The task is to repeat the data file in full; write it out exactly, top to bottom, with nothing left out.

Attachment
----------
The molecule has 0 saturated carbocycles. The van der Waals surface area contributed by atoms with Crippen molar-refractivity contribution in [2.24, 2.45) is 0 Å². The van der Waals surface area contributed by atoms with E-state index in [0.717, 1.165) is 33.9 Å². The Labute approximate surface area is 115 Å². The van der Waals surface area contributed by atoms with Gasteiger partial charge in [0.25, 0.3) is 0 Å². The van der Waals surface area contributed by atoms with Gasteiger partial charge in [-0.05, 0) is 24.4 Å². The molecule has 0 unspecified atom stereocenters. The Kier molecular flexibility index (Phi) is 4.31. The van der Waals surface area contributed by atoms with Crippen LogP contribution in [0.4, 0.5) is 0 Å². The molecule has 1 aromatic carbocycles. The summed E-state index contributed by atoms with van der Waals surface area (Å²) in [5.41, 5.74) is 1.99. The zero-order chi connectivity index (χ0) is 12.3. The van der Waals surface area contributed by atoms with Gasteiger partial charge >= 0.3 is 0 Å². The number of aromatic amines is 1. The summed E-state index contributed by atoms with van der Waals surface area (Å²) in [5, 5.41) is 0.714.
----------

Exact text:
The molecule has 0 saturated carbocycles. The van der Waals surface area contributed by atoms with Crippen molar-refractivity contribution in [2.24, 2.45) is 0 Å². The van der Waals surface area contributed by atoms with E-state index in [0.717, 1.165) is 33.9 Å². The Labute approximate surface area is 115 Å². The van der Waals surface area contributed by atoms with Gasteiger partial charge in [0.25, 0.3) is 0 Å². The van der Waals surface area contributed by atoms with Gasteiger partial charge in [-0.05, 0) is 24.4 Å². The molecule has 0 unspecified atom stereocenters. The Kier molecular flexibility index (Phi) is 4.31. The van der Waals surface area contributed by atoms with Crippen LogP contribution in [0.4, 0.5) is 0 Å². The molecule has 1 aromatic carbocycles. The summed E-state index contributed by atoms with van der Waals surface area (Å²) in [5.41, 5.74) is 1.99. The zero-order chi connectivity index (χ0) is 12.3. The van der Waals surface area contributed by atoms with Gasteiger partial charge >= 0.3 is 0 Å². The number of aromatic amines is 1. The summed E-state index contributed by atoms with van der Waals surface area (Å²) in [5, 5.41) is 0.714.